#25 Day Lilies



This is a hybrid daylily called "Pardon Me." I ordered three bulbs in 2006 and now I have lots more. They're pretty happy here. I have five kinds of daylilies. These were the last blooming this year, and this photo is a week old. I have some other photos from other seasons of the others. I'll add them as I come to them, or maybe add some next summer if I don't come across any.

This video is from last year, and these are called "Fulva" daylilies:



The darker ones above are just behind and to the right of these tall orange ones.

Monday, August 18, 2008

#24 Juniper



This was here when we moved here, but it's healthier now. It's growing up around the mailbox. I don't know exactly what type of juniper this is, except it's the kind that's been planted in lots of yards in Albuquerque! (We had some at our old house.)

The lighter green at the bottom is morning glory, and you can see it climbing up toward the mail box. There's some on the other side. There's no way morning glory can hurt this big old juniper bush.

The odd-angled wood plank to the left is a bridge over a hole that fills up when it rains a lot. So usually it just looks like an oddly placed ramp, but those few times it rains hard, it's an important bridge. The house that shows is where Harry and Betty live, who have the trumpet vine in back, and who have some of our Virginia creeper on their front porch. You can see it, in the photo, looking kinda squarish in front of their door! And to the right of their house (in the photo) there's a bigger juniper that hasn't been chopped back (or not lately, anyway). To the right of that, the plum trees from #6. So... I'm hardly walking outside my yard, so far!

Sunday, August 17, 2008

#23 Mimosa

When I was little (the theme of a lot of this!) we had two mimosa trees in front of our house in Texas. When we moved to New Mexico (to EspaƱola) my mom kept trying to transplant some there but they wouldn't live. Nobody there had one.

Ninety miles south, though, in Albuquerque, they will (and do) grow.



This is a baby of our neighbor's mimosa. We had some at our old house, also offspring of our neighbor's tree there, and we moved them to the back after they came up in the front flowerbed. They're big, at our old house, and healthy. At our new house, smaller but last year and this year there were blooms.

When I was in a verdant southern state I commented on mimosa trees growing wild in low places and said I thought they were wonderful, and a local said they were trailer trash trees. Maybe where trees are plentiful, they're not in the top ten. But here where trees are rare and valuable, if one of those comes up on its own, I'm personally going to water it and try to keep it safe from foot traffic and lawn mowers!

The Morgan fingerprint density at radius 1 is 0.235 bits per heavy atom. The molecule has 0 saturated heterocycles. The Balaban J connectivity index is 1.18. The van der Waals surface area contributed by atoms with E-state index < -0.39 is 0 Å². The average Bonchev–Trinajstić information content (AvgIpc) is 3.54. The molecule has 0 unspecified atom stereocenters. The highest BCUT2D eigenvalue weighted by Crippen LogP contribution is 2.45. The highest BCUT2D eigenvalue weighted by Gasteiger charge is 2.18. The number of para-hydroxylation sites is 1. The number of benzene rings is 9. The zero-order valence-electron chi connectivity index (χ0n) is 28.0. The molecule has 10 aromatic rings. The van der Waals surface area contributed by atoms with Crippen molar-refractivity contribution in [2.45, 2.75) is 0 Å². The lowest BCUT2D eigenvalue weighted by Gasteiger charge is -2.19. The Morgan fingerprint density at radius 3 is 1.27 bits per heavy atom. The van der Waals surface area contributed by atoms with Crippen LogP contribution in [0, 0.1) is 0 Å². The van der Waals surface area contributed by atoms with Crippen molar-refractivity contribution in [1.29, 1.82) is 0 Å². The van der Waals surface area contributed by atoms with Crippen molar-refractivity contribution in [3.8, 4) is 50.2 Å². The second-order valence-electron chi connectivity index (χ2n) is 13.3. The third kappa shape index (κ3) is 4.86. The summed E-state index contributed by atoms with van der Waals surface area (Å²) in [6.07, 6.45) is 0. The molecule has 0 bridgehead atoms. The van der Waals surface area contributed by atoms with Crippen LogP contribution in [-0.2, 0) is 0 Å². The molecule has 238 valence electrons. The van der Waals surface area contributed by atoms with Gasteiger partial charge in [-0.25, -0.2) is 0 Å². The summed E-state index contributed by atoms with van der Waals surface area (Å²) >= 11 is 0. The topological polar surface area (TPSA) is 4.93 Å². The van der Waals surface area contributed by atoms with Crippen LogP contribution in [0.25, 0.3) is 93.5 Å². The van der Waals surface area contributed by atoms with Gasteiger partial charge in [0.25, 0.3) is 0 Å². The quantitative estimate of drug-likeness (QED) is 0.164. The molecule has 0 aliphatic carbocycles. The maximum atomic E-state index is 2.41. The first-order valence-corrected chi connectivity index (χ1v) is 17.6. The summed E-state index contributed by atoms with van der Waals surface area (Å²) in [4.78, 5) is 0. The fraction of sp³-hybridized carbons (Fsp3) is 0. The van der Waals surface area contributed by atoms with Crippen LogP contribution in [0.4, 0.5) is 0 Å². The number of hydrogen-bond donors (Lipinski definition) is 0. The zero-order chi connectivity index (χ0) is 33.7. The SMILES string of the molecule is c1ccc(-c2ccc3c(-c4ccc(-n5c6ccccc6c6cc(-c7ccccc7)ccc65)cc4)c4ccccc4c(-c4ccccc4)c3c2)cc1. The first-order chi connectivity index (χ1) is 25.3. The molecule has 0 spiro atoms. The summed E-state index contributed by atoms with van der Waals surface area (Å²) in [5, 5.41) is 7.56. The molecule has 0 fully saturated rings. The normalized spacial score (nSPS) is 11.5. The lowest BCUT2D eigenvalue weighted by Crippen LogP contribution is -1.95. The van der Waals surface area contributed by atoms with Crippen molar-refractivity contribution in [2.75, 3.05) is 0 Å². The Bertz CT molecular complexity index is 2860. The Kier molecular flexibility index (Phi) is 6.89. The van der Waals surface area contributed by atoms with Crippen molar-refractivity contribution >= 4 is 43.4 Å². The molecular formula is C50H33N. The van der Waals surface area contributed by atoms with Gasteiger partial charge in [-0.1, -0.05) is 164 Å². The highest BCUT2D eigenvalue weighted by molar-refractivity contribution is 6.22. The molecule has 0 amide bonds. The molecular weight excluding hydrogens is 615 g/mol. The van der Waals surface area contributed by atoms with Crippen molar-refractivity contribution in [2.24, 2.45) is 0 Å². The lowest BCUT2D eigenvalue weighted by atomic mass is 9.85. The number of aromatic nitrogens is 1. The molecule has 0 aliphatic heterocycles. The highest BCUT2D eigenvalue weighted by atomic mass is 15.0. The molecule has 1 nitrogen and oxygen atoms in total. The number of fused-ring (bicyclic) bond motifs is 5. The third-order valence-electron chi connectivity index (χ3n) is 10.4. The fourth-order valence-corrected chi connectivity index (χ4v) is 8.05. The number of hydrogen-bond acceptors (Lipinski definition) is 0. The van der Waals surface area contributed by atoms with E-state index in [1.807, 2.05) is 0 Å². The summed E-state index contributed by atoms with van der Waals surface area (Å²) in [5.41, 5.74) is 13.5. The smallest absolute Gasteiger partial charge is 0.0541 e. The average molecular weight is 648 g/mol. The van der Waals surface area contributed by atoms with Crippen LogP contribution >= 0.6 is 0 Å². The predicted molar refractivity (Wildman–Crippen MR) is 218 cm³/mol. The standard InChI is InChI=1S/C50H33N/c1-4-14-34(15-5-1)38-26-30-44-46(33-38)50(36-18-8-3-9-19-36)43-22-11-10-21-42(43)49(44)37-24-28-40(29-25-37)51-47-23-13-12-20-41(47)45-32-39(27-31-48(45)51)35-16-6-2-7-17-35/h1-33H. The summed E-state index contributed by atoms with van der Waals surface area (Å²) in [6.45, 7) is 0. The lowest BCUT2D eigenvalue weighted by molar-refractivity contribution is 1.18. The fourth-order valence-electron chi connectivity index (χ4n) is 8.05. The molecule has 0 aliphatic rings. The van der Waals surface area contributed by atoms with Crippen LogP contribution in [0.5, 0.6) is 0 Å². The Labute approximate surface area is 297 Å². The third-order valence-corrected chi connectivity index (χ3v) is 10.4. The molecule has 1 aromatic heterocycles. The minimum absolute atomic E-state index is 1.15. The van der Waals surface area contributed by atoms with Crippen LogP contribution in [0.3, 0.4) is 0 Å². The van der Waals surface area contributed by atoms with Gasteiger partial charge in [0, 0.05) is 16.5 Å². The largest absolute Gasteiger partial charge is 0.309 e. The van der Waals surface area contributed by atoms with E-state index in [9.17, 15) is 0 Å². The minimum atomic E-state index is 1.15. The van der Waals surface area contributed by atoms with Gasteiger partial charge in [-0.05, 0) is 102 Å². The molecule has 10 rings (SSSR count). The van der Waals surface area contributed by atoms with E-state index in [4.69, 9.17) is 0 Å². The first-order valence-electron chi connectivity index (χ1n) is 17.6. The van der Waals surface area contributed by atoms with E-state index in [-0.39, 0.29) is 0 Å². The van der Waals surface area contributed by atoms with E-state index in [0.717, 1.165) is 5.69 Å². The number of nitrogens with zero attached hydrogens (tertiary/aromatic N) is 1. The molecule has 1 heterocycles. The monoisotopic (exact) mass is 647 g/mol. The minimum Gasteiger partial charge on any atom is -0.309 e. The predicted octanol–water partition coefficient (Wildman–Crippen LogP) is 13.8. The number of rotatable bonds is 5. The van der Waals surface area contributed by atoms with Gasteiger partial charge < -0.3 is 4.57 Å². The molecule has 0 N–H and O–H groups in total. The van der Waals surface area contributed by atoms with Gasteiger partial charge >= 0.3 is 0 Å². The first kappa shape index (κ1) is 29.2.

Saturday, August 16, 2008

#22 Honeysuckle





I bought two plants at Lowe's (which is walking distance, but it still doesn't make them native) a few years ago, hoping they'll fill up this part of the fence. They've gone high but not spread out too much. It's pretty shady in this little corner of the yard. They bloom white and yellow, but not right now.

There used to be honeysuckle around the outside a round lecture room at the college of education at the University of New Mexico. in the late 60's and 70's.

Friday, August 15, 2008

#21 Mint

For this we need some html for scratch'n'sniff, and I don't think that's available yet. Just walking through it or touching it stirs up the wonderful smell, though.

There was a bunch of mint growing in front of my friend Jeff's house and they were going to move, so I dug some up. They didn't like it. It kept coming up under the border, on the lawn, because it spreads by roots. I think that's fine!



This has some of the mint from the photo above (lower right) and some vinca (#11 below, near the tree trunk):



Here are some clickable enlargeable ones. The tallest plants get to be 2 and a half feet tall or so (75 cm or a little more). The babies come right up from spreading roots, and there are some near a New Mexico quarter and a Flair pen (sorry for those without full famliarity with Flairs and quarters). Oh! And one of those, I noticed when I saw the full size image, has some dead bug parts. Grasshopper and maybe a spider? One of those with the quarter.